And you know what? I never—in all of that time—had the mind or heart open enough to meet the people I met and interviewed for this book, and to a person—Donald Schoenholt, Scott Tauber, Stefanie Kyles, Steve Kobrick, Peter Longo, Saul Zabar, Sterling Gordon, every one of them and so many others—they have forgotten more about coffee than I have even learned yet. Two years ago if you had mentioned Porto Rico to me, I’d have shrugged it off—whatever, that’s flavored stuff. Today, I look at that place and I can see the customers going in there, and the incredible experience they have (it’s a truly magical place from a customer-service standpoint), and I see how happy that coffee makes people, and I realize I’ve learned a lot about what I think quality actually means. It doesn’t always mean high-altitude high-density single-origin 20% extraction in special hand-thrown pottery. Sometimes it simply means, “Does something about this coffee bring me joy?” It’s not that I can’t recognize actual objective sensory coffee quality on a cupping table, but it means I have changed my views about what quote-unquote QUALITY is in coffee, absolutely.
Do I still want to go to all the really interesting innovative new shops doing super far-out quality-obsessed things, and have my mouth exploded? Absolutely. But there’s New York Coffee and then there’s coffee in New York, to me, and I’m going at both of those experiences with totally different expectations, and whether that speaks to “quality” or not I’m not entirely sure anymore.
I’m curious, did you do most of the work for this book from Minneapolis, or was it written in New York?
For about a year, I joked that I was commuting between Minneapolis and New York for work. I spent a lot of time going back East to take interviews and to do research, and I also did a lot of work remotely in Minneapolis. The New York Public Library is almost an embarrassing resource if you’re doing research like this: I’m so glad I still have my library card, holy buckets. Did you know that you can access the entire archive of The New Yorker online if you have an NYPL card? Or JStor?? I couldn’t have done this work without that institution, no question. Shout out to the New York Public Library, hands in the air!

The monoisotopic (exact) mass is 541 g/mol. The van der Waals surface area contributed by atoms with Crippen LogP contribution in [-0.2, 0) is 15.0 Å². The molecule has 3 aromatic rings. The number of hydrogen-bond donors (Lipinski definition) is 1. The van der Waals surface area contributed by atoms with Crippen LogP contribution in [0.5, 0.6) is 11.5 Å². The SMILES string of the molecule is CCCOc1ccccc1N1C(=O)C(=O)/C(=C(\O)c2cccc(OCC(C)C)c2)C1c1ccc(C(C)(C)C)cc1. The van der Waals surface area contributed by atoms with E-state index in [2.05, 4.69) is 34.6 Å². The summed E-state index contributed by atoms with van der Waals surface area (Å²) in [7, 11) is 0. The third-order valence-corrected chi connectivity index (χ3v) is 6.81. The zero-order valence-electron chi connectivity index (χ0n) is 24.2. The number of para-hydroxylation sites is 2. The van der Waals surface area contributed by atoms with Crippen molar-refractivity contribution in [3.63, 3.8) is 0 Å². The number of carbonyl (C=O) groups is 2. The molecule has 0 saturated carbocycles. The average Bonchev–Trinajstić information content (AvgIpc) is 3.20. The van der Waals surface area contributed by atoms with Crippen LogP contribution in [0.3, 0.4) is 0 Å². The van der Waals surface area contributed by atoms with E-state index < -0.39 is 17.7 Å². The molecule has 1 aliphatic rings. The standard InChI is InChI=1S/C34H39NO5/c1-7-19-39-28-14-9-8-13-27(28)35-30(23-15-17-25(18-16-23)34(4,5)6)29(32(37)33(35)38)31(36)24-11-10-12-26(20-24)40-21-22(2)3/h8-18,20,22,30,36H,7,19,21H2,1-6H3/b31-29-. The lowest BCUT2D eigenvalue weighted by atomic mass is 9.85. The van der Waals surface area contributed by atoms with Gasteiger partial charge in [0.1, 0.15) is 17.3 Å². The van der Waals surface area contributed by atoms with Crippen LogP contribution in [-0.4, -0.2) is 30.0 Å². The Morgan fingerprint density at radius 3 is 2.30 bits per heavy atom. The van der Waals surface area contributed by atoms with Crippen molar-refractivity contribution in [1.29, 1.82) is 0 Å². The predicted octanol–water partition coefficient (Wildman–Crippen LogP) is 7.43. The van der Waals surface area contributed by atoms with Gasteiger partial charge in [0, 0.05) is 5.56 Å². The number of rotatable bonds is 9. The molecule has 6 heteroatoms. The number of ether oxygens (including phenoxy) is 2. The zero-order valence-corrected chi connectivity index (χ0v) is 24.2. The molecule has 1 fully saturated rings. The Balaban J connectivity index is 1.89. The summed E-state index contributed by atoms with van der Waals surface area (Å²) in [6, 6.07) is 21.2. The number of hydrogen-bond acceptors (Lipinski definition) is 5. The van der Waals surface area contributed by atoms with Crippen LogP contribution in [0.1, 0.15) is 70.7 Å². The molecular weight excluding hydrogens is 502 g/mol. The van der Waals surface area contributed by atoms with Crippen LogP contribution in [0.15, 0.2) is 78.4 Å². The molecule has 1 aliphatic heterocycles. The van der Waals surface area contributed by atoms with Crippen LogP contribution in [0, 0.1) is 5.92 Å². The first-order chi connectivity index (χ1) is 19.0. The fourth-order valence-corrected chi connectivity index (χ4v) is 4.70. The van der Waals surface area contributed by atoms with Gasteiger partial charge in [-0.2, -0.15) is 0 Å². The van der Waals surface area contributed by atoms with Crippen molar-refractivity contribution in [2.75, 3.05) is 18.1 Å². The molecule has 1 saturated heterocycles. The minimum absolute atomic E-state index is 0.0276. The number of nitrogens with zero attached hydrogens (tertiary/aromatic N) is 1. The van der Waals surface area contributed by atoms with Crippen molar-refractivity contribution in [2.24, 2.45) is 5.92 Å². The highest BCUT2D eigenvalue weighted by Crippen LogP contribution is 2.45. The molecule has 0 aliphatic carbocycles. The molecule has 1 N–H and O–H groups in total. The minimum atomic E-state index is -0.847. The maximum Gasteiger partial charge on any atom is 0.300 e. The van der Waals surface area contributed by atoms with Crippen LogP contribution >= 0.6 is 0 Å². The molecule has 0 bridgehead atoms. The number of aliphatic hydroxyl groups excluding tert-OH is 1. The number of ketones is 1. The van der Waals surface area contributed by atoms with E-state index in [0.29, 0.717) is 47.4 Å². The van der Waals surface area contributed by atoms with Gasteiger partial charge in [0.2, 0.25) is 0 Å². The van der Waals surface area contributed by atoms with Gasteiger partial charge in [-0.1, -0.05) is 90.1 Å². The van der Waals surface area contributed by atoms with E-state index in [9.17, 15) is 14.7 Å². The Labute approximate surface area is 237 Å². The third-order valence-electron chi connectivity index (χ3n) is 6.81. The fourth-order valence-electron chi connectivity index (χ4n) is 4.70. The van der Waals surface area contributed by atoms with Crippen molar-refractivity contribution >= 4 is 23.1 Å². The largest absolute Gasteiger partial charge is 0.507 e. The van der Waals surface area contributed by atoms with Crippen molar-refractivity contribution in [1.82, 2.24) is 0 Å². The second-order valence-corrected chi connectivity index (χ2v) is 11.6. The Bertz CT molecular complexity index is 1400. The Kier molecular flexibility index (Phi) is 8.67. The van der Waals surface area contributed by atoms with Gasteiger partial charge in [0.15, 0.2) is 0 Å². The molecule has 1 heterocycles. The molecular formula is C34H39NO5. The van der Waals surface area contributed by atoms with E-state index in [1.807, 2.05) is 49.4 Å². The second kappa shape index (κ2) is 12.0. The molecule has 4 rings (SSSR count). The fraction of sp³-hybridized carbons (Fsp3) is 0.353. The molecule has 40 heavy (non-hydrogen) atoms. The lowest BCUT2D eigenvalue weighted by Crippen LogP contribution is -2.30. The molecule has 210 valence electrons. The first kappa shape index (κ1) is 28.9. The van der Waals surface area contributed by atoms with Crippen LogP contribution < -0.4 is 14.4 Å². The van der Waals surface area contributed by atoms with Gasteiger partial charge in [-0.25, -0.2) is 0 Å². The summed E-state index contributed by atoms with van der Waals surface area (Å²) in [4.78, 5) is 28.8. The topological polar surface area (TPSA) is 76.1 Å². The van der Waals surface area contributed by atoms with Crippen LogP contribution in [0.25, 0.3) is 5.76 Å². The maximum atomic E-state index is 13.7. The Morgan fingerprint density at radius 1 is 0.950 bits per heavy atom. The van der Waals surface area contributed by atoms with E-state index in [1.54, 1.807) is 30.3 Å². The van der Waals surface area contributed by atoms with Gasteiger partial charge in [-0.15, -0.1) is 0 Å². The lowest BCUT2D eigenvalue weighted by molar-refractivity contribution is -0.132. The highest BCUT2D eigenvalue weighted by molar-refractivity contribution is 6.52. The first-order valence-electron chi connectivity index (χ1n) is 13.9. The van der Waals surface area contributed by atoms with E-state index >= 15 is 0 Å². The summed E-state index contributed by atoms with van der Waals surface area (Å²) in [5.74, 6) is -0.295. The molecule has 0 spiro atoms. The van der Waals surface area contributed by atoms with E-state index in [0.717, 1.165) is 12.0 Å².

If you were to write another municipal coffee history book like this one, which city would you choose and why?
Oh wow, I feel like I will absolutely answer this wrong! Everyone would probably say Seattle, right? I think that would obviously be a great book, but I would be really interested in New Orleans and San Francisco, because they’re both also big port cities, with a lot of the industry side of stuff in their histories, and very diverse immigrant populations that color the coffee-drinking cultures.
If you could hold a kaffeeklatsch with five iconic New Yorkers, living or dead, whom would you pick and why?
The five New Yorkers I’d love to put into a room together, pour the Scotch, and then sit back and listen to would probably be Truman Capote to keep things funny and bitchy; Jane Jacobs for the scrappy activism; Amy Sedaris because I actually still really need to apologize to her for the bunny thing; Neil deGrasse Tyson for the mind-blowing wonderment; and Theodore Roosevelt for the grandiose personality and probably to challenge NdGT to a boxing match. Actually maybe he’d challenge Amy Sedaris to a boxing match, and then I’d have two things to apologize to her for.
New York City Coffee: A Caffeinated History is out now from American Palate.
Jordan Michelman is a co-founder and editor at Sprudge Media Network. Read more Jordan Michelman on Sprudge.